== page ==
The emotional journey of becoming a parent for the first time ranges from the highest of highs to plumbing the deepest depths of despair. You lay awake at night struggling to answer questions like, “What if I’m bad at it?” and, “How do I raise a person that’s resilient and strong, but thoughtful and compassionate?” Every other decision you’ve ever made in your life seems trivial by comparison, because you’re suddenly and keenly aware that sometime very soon, someone will hand you a fragile, helpless human being and say, “Here. Make this into a functional, happy, successful adult.”
All parents set out to meet the needs of their children, be they emotional, educational, nutritional, or otherwise. From day one, we are shepherding our newborns along a series of well-worn paths that– with a little luck– lead to the ability to survive and thrive independently. We bottle or breast feed them, which leads to baby food, which leads to solid foods, which leads to a normal adult diet. We place them on their stomachs to exercise their neck muscles, which leads to rolling over, which leads to crawling, which leads to walking, which leads to running.
Teaching Finance to Newborns Isn’t About Money…
“Well,” you might say, “My kid’s going to be set financially. I’ll set up a 529 plan for his or her college savings, open a taxable investment account, and regularly deposit into a series of low-cost, passively-managed index funds. Without working a day in his or her life, he or she will be a millionaire by the time they’re 30.”
Amazing! Please do that! That said, what you’re describing isn’t financial success– it’s good financial fortune. If you’re anything like me, getting on the road to financial responsibility and/or financial independence wasn’t something that anyone else could do for you. In the absence of good financial habits, you would have spent any amount of money saved for you irresponsibly. Really achieving your financial goals required recalibrating your moral compass, because fundamentally, financial responsibility is about adopting an uncommon set of personal values. It’s about eschewing the conspicuous consumption common in society in favor of a focus on what really matters: time.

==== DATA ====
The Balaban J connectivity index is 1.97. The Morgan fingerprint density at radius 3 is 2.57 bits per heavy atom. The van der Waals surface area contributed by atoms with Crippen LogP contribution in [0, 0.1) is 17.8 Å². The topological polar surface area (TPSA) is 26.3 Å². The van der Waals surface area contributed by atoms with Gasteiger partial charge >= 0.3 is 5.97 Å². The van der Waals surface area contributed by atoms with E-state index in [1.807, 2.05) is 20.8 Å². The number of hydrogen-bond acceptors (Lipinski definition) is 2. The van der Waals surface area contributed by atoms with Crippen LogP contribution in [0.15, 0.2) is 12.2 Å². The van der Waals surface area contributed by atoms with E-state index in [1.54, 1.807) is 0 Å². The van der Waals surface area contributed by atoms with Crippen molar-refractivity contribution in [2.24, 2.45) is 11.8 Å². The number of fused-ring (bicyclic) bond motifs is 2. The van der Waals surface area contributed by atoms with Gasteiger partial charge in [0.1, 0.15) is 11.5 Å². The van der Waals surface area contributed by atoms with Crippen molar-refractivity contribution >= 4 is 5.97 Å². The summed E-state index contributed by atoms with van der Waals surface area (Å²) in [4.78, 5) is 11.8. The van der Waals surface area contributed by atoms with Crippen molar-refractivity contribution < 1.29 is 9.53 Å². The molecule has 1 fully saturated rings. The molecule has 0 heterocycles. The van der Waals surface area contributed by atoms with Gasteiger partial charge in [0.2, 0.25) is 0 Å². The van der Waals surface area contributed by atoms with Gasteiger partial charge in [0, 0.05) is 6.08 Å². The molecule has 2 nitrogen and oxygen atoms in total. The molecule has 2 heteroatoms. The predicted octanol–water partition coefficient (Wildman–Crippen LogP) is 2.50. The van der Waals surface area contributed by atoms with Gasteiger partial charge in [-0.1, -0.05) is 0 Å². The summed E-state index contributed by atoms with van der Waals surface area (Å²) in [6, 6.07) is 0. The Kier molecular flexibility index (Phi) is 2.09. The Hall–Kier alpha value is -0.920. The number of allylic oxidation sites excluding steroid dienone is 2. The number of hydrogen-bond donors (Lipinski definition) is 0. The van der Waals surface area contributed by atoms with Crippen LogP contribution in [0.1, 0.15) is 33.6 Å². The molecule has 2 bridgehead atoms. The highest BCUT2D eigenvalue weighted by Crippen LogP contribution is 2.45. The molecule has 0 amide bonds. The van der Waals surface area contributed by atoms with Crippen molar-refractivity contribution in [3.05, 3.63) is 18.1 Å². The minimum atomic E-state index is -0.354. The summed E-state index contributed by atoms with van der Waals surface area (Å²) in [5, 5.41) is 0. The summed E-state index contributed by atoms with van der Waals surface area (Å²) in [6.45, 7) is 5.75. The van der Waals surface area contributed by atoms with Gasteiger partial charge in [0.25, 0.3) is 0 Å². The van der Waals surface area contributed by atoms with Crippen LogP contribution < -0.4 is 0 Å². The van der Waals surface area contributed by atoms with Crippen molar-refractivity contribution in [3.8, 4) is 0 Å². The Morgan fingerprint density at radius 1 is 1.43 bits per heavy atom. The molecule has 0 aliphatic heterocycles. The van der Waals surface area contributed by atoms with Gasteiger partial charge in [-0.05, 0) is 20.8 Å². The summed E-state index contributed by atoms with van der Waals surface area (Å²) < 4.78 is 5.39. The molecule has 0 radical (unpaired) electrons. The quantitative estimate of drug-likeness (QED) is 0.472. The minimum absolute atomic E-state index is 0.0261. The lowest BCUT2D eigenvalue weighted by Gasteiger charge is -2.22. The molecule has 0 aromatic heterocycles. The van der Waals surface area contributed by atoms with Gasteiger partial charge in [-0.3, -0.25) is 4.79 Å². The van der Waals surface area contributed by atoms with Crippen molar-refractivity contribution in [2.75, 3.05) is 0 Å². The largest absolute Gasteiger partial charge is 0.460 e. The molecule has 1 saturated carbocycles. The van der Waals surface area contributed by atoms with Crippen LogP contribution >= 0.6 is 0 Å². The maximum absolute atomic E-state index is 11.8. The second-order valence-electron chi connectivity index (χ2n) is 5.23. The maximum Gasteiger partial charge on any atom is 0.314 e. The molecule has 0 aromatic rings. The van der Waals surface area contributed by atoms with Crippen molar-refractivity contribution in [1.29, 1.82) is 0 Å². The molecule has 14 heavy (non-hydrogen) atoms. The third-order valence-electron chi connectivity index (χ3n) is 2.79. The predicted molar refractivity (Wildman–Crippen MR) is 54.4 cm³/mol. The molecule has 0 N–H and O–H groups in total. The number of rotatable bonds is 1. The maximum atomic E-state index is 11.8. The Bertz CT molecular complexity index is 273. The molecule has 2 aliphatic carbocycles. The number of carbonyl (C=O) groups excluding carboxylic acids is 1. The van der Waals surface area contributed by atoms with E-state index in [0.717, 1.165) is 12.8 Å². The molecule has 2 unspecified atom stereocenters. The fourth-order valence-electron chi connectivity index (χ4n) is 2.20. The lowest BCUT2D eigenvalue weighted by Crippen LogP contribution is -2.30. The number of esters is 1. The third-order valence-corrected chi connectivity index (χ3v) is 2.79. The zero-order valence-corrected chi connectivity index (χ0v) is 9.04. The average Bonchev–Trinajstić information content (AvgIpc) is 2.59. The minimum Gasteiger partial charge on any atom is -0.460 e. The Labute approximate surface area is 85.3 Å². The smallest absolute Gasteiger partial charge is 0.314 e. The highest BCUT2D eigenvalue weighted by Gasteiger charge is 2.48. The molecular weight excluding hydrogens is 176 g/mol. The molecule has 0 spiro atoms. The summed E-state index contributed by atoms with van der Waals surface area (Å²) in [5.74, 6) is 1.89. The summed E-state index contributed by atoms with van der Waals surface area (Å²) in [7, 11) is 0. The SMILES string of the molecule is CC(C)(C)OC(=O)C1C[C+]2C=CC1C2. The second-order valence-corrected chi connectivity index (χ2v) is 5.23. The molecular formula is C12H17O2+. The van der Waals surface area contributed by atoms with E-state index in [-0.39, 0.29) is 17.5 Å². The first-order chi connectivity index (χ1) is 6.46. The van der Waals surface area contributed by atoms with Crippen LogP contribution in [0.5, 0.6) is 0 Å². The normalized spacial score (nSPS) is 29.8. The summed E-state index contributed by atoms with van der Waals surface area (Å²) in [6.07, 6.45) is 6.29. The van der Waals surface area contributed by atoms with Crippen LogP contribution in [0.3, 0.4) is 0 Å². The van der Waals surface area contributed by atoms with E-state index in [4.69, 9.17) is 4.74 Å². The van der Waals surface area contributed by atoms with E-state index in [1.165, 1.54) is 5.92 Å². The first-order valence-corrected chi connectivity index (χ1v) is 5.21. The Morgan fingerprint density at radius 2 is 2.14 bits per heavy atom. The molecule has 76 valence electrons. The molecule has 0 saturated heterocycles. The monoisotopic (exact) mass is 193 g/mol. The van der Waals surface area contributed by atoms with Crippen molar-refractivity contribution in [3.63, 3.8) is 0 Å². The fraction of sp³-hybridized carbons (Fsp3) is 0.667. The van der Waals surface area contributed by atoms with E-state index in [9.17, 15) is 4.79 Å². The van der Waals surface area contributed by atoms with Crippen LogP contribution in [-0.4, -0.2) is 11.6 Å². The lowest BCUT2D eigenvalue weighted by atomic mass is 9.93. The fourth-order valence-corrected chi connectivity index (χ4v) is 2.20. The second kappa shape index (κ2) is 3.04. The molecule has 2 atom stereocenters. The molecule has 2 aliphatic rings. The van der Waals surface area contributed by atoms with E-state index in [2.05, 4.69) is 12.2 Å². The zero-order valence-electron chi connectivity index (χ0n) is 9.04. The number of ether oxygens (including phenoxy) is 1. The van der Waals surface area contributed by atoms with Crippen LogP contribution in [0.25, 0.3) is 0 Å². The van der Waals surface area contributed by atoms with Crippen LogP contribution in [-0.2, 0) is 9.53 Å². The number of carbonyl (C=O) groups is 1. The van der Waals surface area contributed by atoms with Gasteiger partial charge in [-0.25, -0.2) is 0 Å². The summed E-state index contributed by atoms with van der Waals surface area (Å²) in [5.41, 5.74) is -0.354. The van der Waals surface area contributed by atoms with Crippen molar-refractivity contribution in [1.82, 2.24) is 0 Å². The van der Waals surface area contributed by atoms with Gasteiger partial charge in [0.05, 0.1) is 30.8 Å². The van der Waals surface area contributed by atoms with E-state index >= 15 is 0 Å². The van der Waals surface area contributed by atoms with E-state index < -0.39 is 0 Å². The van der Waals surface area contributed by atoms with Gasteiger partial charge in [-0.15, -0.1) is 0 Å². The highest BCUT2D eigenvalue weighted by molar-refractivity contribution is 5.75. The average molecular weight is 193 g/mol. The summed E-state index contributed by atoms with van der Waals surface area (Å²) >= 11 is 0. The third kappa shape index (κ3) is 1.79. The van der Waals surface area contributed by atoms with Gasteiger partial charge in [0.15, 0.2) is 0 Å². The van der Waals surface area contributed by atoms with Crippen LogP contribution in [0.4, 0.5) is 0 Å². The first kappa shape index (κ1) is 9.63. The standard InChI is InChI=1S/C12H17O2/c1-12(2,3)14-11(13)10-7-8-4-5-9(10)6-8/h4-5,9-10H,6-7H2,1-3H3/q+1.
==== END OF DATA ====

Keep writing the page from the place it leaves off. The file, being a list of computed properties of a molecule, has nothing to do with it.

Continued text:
How can we train our babies from the beginning to have the values required to achieve financial success? How can we train them, from the day they are born, to be the wise stewards of whatever financial windfalls or opportunities come their way?
I might catch heat for even suggesting that such a thing is possible. Of course, teaching newborns about abstract concepts like saving prodigiously and spending wisely– or even about the concept of money itself– may sound a little like training a goldfish to do parkour. Newborns aren’t capable of abstract thought and an awareness of object permanence is still many months away.